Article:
There’s a great quote in a Salman Rushdie book: whenever information is tightly controlled, rumour becomes a valued source of news. That was happening at CERN. All the way through, the then director-general [Robert Aymar] genuinely wanted to put out factually accurate information as soon as it was available, but CERN probably tried too hard to keep tight control. Although we were quick off the mark with releasing official statements there were long gaps in between. Even though there wasn’t very much to say, there was stuff that could have been said which would have capped those rumours.

Why was the LHC logbook modified retrospectively on the day of the incident?

There’s nothing sinister about it. The person on shift that morning just wrote down what had happened, then someone came along and said: “Everybody can see that, let’s take it away!” It was a wrong decision made in the heat of the moment, but it was naivety rather than anything systematic. It’s an issue we’re probably going to look at. A logbook should be somewhere people can write down whatever they feel, but that’s not necessarily something that should be visible to the whole world.

[Modifying the log book] was a wrong decision made in the heat of the moment, but it was naivety rather than anything systematic.

Were the long awaited official photos of the damage chosen because they were taken after the tunnel had been cleaned up?

No. They were specifically chosen because they showed where the damage was worse, at the end of the helium-induced pressure wave. I think the rumours had led people to expect something more dramatic.

Who ordered links to photos and some presentations to be password protected after they appeared on blogs?

[Aymar] wanted the CERN community to receive the news from him before it was made more widely available, so access to slides was temporarily restricted. People just hadn’t realized how much in the spotlight we are now.

Is it true that people were being threatened with disciplinary action if they circulated pictures of the tunnel before they had been officially released?

It’s true that the former DG wanted to be the one issuing the information. Look, we have to be more effective in the way that we communicate at CERN both internally and externally. The world is watching this. We’ve created what we’ve created, there is a demand for information and we need to provide it. That’s something that the new management is very aware of.

How are the repairs going?

They’re going well, but there’s a lot to do. We need to increase the LHC’s capacity to vent helium in the event of another leak, so already on all the sectors that are warmed up (half the machine) we are changing the valves on all the quadrupole magnets and putting new ones on the dipoles.

Where’s the logic in making only half of the machine safer?

What we’re doing is about as conservative as you can get. The LHC will now be able to vent ten times as much helium as before, and on top of that we’ve got lots of extra monitoring which will allow us to see a similar electrical fault coming.

CERN has a history of overly optimistic LHC timetables. Isn’t the current schedule of first-beam in July/August rather aggressive?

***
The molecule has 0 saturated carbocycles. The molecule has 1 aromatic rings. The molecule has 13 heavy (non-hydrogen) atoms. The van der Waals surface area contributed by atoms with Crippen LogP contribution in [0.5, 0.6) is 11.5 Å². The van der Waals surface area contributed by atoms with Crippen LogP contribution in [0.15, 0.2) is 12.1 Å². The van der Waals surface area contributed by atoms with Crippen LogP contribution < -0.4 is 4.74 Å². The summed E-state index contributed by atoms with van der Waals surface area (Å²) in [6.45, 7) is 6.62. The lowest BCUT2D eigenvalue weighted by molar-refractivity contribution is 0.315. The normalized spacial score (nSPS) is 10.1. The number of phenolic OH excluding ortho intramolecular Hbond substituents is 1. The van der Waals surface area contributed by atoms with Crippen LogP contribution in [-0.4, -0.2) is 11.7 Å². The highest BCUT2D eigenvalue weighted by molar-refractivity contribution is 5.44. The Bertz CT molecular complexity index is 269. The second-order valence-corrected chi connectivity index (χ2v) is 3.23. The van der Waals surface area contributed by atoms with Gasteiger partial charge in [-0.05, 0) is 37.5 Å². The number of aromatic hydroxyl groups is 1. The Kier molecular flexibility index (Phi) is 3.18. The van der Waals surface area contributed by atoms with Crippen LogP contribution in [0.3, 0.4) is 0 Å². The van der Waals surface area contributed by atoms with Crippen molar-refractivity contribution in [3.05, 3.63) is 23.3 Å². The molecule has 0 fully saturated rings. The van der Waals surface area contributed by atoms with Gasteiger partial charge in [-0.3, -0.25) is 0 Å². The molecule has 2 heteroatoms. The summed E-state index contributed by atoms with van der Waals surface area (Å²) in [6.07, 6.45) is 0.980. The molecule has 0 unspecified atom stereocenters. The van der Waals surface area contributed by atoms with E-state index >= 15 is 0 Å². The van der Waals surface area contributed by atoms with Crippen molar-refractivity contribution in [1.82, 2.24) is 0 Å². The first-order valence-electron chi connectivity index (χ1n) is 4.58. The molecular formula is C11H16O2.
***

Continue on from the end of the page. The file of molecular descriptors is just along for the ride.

I’m pretty confident there will be collisions this year. There’s a great determination, but caution is the guiding principle. There will be a meeting in Chamonix in early February after which a realistic schedule will be announced.

Does the world have the appetite for “Big Bang Day II”?

It won’t be as big as 10 September. We’re not going to be inviting anyone back for first-beam this year. Journalists are keen to see first collisions even though it may involve camping out with us for a week. The whole process will be webcast. CERN was unwilling to invest in bandwidth before the 10th so the webcast fell over very early in the morning, but we’ve since had companies offering us bandwidth in exchange for having their logo displayed.

This year CERN won’t be chasing the media or the blogs. We’ll be the primary source of news about [the lab].

What do you think the LHC will find and when?

Well, you should probably ask the people who are working on it.

Come on, you’ve got a PhD in physics!

We’re going to find the Higgs particle if it exists, and I can’t think of any reason why it doesn’t. But that will take a year’s worth of good data. What I would really like to see, although it would be a nightmare from a communications point of view, is a flood of supersymmetric particles as soon as we switch on. Some models say that could happen, and if so we’ll have a group of people saying “wait!” and another group saying “look, this is a signal!”

How are you going to manage information when data arrive and rumours spread?

We’ve got protocols in place for the experiments so that if they really feel they are ready to make an announcement then we move very fast and organize a seminar here very quickly. One thing you’ll see this year is that CERN’s official communications won’t be chasing the media or the blogs. We’ll be the primary source of news about CERN.

Is that realistic, given that bloggers can brain-dump a post in a matter of minutes?

I think we’ve got to try. If there’s someone who’s blogging about a “three sigma” effect [meaning there is less than 1% chance it is a statistical fluke] that’s been verified, then there’s no reason why we wouldn’t talk about it as well. But if someone is blogging about a three sigma effect in their own particular analysis which hasn’t gone through the official verification process in their experiment then we will deny it, which may come to releasing a statement.

Are you planning to implement rules on blogging, as the CDF collaboration at Fermilab has done in response to rumours about Higgs sightings?

Yes. Some of the experiments have them already as a result of what happened there.

Isn’t that an attempt to censor information?

It’s an attempt to stop blogs fuelling rumour. Nobody wants to clamp down on people releasing information about results that have passed through official quality control in an experiment.

What’s the best question you’ve ever been asked about the LHC?

Visitors often ask first whether they can ask a really stupid question, and then come out with something profound and unanswerable that goes straight to the core of what we’re doing here.